October 10, 2012


Mexico may import corn from Argentina in 2013


Mexico expects to approve shipments from Argentina by mid-2013 as it continues to move away from its near-total reliance on corn imports from the US.


This is according to an official at the country's food safety agency on Tuesday (Oct 9).


Severe drought in the US, the world's No. one corn exporter, has decimated crops, tightened global supplies and pushed corn prices to record levels.


Javier Trujillo, director for vegetable health at SENASICA, told Reuters he expects his agency's risk analysis for Argentine corn to be completed during the first half of 2013, whereupon corn imports from the world's second biggest exporter would be allowed.


Trujillo added that a risk analysis permitting corn imports from smaller producers Peru and Romania is also underway, but that he doesn't expect final approval for them until the second half of 2013.


Mexico's food safety agency gave the green light to corn imports from Brazil, the world's fourth biggest exporter, a month ago.


Trujillo said last week, however, that he doesn't expect significant shipments of Brazilian corn any time this year.


Mexican yellow corn imports totalled 7.82 million tonnes in 2011, almost all of it coming from the US, according to Mexico's national statistics agency.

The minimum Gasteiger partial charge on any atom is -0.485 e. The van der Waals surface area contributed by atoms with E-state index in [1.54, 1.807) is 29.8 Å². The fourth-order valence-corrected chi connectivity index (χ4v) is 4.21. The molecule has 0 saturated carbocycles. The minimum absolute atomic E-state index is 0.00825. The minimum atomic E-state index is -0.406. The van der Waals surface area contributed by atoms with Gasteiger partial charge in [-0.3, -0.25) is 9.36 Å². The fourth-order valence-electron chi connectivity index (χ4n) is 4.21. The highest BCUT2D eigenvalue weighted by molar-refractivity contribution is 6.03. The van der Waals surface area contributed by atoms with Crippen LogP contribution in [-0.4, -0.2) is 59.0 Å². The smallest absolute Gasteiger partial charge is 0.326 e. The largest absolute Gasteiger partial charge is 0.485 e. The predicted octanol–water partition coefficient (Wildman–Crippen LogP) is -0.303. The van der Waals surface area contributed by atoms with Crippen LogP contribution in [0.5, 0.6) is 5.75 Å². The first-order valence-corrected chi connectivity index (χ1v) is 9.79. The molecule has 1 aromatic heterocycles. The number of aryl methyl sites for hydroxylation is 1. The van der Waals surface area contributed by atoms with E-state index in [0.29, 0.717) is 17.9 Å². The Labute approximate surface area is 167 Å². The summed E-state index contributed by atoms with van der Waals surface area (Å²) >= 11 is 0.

"I think it's a brilliant move because it will probably be easier to purchase corn from these other countries," said Jason Ward, a Northstar Commodity analyst.


He called SENASICA's on-going effort "a safety measure that Mexico needs to have in place" to diversify the country's long-term supply of yellow corn, which is used as animal feed.


Corn production in Brazil next year is projected to stay steady at 72 million tonnes, while Argentina's harvest is expected to grow to 26 million tonnes, according to data from the USDA. Diversifying Mexico's future supply of corn will almost certainly come at the expense of US producers.


But Kevin Roepke, manager of global trade for the US Grains Council, said he sees Mexico's recent push as "purely temporary."


Noting that the USDA ranks Mexico as the second-biggest growth market for US feed grains, Roepke says he expects Mexico to return to an almost-complete dependence on US corn imports "when weather conditions become more normalised." But he couldn't say when that might happen.

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